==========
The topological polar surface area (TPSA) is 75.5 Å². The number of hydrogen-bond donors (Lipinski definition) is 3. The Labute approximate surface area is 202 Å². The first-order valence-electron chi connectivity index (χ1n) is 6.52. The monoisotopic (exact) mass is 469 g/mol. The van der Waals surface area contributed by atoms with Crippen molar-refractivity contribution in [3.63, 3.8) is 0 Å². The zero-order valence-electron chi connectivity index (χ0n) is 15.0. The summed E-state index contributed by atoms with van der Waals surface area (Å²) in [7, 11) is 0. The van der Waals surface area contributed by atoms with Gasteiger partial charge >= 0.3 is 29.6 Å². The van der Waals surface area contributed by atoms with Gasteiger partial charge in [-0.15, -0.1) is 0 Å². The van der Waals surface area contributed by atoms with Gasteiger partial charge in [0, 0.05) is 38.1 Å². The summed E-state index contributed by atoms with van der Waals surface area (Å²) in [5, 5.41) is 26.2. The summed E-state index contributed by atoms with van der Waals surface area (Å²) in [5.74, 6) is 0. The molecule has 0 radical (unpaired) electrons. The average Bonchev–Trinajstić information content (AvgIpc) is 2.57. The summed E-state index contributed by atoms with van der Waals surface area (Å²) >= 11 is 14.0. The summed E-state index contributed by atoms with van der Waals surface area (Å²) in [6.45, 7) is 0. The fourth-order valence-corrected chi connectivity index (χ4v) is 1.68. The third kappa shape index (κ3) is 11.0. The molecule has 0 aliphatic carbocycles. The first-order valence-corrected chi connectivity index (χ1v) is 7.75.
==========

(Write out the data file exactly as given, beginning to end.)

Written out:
The topological polar surface area (TPSA) is 75.5 Å². The number of hydrogen-bond donors (Lipinski definition) is 3. The Labute approximate surface area is 202 Å². The first-order valence-electron chi connectivity index (χ1n) is 6.52. The monoisotopic (exact) mass is 469 g/mol. The van der Waals surface area contributed by atoms with Crippen molar-refractivity contribution in [3.63, 3.8) is 0 Å². The zero-order valence-electron chi connectivity index (χ0n) is 15.0. The summed E-state index contributed by atoms with van der Waals surface area (Å²) in [7, 11) is 0. The van der Waals surface area contributed by atoms with Gasteiger partial charge >= 0.3 is 29.6 Å². The van der Waals surface area contributed by atoms with Gasteiger partial charge in [-0.15, -0.1) is 0 Å². The van der Waals surface area contributed by atoms with Gasteiger partial charge in [0, 0.05) is 38.1 Å². The summed E-state index contributed by atoms with van der Waals surface area (Å²) in [5, 5.41) is 26.2. The summed E-state index contributed by atoms with van der Waals surface area (Å²) in [5.74, 6) is 0. The molecule has 0 radical (unpaired) electrons. The average Bonchev–Trinajstić information content (AvgIpc) is 2.57. The summed E-state index contributed by atoms with van der Waals surface area (Å²) >= 11 is 14.0. The summed E-state index contributed by atoms with van der Waals surface area (Å²) in [6.45, 7) is 0. The fourth-order valence-corrected chi connectivity index (χ4v) is 1.68. The third kappa shape index (κ3) is 11.0. The molecule has 0 aliphatic carbocycles. The first-order valence-corrected chi connectivity index (χ1v) is 7.75.